Yes, if you haven't been following events in Florida, they really are the worst. But then, they have installed a group of strongly anti-public education folks in all the education oversight positions, as well as powerful advocacy groups with lots of clout,  so none of this comes out of left field. If any state is well-positioned to completely eliminate public education, it is Florida (even if they do attempt to hide the attempt by redefining "public").

Anyway, Duval school system includes several schools that are struggling, and they have a brand new superintendent, Dr. Diana Greene (with a background in actual education).

Corcoran gave her three choices. One of the choices was hand over some schools to IDEA, a Texas corporate charter chain founded by a pair of Teach for America products devoted to the No Excuses model.

That was the choice Greene was supposed to pick, but instead she went with working with the local community to salvage the schools they were committed to. Corcoran was not happy. In fact, he stewed aloud that perhaps it was time for the state to take over the schools that he wanted to hand off to IDEA. IDEA is on Corcoran's favorites list-- they have been given the green light to start moving into Florida and start opening those Schools of Hope.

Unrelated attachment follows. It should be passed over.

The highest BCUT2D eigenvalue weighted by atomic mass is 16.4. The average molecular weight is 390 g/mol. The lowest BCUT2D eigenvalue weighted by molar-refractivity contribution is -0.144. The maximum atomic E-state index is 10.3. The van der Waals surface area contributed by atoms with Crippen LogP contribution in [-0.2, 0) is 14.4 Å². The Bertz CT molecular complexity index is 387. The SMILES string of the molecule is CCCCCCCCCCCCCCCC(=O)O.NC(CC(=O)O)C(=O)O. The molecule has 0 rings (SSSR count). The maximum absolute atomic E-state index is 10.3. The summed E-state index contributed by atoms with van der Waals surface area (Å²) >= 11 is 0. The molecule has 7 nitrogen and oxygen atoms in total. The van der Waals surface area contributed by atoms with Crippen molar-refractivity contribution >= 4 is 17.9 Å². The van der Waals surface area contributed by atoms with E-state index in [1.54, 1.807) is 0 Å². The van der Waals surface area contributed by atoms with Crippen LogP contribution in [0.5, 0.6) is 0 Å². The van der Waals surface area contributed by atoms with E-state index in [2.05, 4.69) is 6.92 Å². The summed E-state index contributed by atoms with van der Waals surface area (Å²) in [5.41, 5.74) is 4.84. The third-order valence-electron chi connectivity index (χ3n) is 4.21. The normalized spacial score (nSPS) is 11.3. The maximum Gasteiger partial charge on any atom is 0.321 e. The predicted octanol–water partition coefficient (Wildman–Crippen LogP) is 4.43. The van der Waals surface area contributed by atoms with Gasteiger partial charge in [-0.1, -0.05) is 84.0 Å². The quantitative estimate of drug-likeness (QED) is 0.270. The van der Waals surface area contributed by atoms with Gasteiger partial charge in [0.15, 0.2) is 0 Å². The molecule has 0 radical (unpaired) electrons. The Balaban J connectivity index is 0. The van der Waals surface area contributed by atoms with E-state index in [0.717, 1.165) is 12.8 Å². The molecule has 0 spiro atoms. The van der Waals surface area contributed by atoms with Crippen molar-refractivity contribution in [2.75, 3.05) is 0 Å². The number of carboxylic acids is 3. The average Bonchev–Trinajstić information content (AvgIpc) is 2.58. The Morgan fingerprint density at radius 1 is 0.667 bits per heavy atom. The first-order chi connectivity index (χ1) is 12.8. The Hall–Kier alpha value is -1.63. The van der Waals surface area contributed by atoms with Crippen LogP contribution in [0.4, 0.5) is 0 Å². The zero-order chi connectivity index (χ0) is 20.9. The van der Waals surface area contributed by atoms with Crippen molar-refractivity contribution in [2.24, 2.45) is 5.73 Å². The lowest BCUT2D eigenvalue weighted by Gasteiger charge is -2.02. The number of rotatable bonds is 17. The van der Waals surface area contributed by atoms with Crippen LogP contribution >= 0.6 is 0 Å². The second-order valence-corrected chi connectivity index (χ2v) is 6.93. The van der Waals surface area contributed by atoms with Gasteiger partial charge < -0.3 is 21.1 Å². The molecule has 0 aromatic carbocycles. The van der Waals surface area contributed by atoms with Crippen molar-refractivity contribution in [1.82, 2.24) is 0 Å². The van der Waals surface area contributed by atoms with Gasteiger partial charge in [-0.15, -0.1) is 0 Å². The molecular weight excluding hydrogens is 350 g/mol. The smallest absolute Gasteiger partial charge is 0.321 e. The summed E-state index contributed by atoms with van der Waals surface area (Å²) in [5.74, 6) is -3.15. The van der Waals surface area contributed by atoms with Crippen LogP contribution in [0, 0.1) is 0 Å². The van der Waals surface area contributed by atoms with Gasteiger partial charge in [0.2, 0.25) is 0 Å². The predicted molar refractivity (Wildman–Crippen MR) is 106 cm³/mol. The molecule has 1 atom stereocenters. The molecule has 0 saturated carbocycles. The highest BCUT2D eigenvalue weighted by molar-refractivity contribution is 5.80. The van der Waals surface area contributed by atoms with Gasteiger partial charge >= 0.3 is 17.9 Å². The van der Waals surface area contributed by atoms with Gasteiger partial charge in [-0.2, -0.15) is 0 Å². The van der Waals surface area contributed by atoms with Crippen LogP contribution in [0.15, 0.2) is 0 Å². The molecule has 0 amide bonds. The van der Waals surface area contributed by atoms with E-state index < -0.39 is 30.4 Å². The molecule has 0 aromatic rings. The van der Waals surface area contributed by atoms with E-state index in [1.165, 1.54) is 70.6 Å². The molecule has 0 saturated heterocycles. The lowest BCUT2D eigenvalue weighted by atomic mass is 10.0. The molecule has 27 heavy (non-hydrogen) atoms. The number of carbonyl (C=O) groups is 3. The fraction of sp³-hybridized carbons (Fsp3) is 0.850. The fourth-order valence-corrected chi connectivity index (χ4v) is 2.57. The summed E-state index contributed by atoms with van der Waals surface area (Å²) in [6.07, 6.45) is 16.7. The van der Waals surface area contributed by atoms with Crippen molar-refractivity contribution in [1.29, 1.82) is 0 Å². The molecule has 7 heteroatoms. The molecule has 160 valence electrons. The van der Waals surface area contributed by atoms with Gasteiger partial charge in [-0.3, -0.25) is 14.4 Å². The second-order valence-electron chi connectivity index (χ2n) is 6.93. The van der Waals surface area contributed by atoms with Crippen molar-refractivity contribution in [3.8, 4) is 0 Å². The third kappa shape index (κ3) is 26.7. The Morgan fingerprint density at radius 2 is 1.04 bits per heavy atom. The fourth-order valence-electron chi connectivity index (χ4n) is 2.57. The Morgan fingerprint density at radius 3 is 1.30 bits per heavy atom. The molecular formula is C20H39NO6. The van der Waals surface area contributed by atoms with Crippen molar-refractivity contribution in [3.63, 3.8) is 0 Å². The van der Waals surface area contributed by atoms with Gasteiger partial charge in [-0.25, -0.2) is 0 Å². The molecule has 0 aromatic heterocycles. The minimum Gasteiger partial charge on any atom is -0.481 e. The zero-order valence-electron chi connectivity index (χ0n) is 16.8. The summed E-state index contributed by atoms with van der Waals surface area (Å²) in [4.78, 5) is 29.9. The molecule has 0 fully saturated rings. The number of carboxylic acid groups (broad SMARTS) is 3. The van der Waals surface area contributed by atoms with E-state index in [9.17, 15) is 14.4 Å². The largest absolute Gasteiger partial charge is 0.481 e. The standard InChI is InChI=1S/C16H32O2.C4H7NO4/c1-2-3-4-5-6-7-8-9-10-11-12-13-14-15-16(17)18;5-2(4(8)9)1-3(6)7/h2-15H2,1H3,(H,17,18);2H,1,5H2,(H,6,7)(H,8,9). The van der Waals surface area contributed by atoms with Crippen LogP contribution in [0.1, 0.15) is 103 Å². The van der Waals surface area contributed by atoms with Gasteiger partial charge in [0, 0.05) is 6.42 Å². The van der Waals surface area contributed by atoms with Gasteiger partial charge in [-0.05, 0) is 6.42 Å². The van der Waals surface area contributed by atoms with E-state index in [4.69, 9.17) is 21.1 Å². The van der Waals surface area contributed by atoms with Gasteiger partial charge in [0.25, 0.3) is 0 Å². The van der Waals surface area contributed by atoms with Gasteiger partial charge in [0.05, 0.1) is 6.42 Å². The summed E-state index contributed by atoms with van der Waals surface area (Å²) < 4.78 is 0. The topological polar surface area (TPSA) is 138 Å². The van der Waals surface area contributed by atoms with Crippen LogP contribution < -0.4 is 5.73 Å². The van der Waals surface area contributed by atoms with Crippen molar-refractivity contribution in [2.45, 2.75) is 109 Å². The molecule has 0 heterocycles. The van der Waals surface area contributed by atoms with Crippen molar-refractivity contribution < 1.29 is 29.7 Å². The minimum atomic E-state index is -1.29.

Actually, I'm not sure this would make a very good school.
Meanwhile, this summer has seen Corcoran throwing more snits in Greene's direction. The school district has been working on a proposal to use a half-cent sales tax to fund a major capital improvement program for the district. Corcoran is not a fan, and in explaining his non-fanness, he also shared some of CONTINUE READING: CURMUDGUCATION: FL: Trees and the Taj Mahal

‘Home-school charters’ let families use state dollars for Disneyland, horseback riding lessons and more - Los Angeles Times

‘Home-school charters’ let families use state dollars for Disneyland, horseback riding lessons and more - Los Angeles Times

‘Home-school charters’ let families use state dollars for Disneyland, horseback riding lessons and more 

In California, there’s a way parents can use money from the government to buy multi-day Disneyland Park Hopper passes, San Diego Zoo family memberships, tickets to Medieval Times and dolphin encounters at SeaWorld.
There are a handful of charter schools that give students’ families as much as $2,800 to $3,200 — tax dollars sent to the charter schools — every year to spend on anything they want from a list of thousands of home-school vendors approved by the charters, according to the schools’ websites.

Some home-school vendors offer tutoring, curricula, books and other traditional educational services. Other vendors sell tickets to theme parks that are billed as field trips, or extracurricular activities that are billed as P.E., including parkour classes, acting classes, ice skating lessons, horseback riding lessons and more.